Whether you are a student, a teacher, a parent or a history buff, I think you’ll enjoy what follows:

  1. All teachers must be approved by St. Augustine church and city leaders.

    The King of Spain’s royal coast of arms at the drawbridges

  2. All teachers must obey and carry out the following rules completely.
  3. The King of Spain pays teachers sufficiently. In that light, no teacher may demand any kind of payment from parents.
  4. Teachers shall prepare a list of all students in the city and request that their parents send their children to school. If parents keep their children away from school for whatever reason, the teachers shall report them to the Parish Priest. The Parish Priest shall decide how to deal with those parents.
  5. School shall open each morning at 7 am. Students shall not be dismissed for lunch before noon.

    Oldest House inside

  6. After lunch, school shall open again at 2 pm.
  7. Each day, except in winter, students shall not be dismissed before sunset.
  8. Each day in winter, students shall be dismissed a half hour before sunset.
  9. As each student enters school both in the morning and after lunch: he shall greet with proper courtesy, first his teacher and then his fellow pupils; he shall then hang up his hat after seating himself in all modesty; after crossing himself in the name of the Holy Trinity, he shall take up the book or paper with which his study is to begin.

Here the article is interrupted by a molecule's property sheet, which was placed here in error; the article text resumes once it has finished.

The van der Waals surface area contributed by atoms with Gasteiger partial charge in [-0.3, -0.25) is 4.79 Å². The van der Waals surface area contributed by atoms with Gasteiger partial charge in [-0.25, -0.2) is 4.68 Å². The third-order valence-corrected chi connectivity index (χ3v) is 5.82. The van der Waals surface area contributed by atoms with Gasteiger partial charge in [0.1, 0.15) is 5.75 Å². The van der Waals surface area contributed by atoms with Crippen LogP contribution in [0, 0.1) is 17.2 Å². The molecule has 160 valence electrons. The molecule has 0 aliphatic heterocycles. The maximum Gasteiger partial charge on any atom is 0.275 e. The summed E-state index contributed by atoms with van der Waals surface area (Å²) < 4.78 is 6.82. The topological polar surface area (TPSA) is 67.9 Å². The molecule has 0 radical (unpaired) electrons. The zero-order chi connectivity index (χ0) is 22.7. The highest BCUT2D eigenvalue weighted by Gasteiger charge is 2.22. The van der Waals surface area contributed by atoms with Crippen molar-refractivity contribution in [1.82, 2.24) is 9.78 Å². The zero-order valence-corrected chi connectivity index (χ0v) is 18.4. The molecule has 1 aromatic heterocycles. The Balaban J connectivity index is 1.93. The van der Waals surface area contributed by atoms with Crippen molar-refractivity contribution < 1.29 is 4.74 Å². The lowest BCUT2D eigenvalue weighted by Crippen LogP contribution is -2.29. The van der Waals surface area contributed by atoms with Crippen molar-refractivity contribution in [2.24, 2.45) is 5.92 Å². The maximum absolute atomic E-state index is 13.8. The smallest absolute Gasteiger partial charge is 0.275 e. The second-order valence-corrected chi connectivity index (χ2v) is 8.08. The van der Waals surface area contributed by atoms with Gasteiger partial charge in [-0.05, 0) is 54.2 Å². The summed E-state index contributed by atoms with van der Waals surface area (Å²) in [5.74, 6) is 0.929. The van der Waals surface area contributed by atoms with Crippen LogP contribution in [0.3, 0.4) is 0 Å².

10. At 8 am in the morning and at 2:15 in the afternoon, the teacher shall call the roll. If anyone fails to answer, the teacher shall immediately send one or two boys to that student’s home to learn the cause of his absence, and if necessary, to bring him to school. If warranted, the teacher shall then apply appropriate punishment to the student when he arrives at school.

    Oldest House – outside

  11. Teachers should treat each student impartially as faithful Christians worthy of love and charity.
  12. Teachers shall take special care to get to know each child.

    Old Schoolhouse

  13. Teachers shall try to be moderate in their punishment of students.
  14. Teachers shall not yell or swear at students nor should they throw in their faces the faults of their parents or other relatives. Nor under any circumstances, should teachers allow students to treat each other in this way either. This means in school and anywhere else.
  15. Students shall arrive at school with their hair combed and with their faces, hands and feet clean (if they come barefoot).
  16. Teachers shall not permit a student to attend school if he has a contagious disease. The student’s parents must be notified immediately so they are not offended by having their child kept out of school until the child is cured.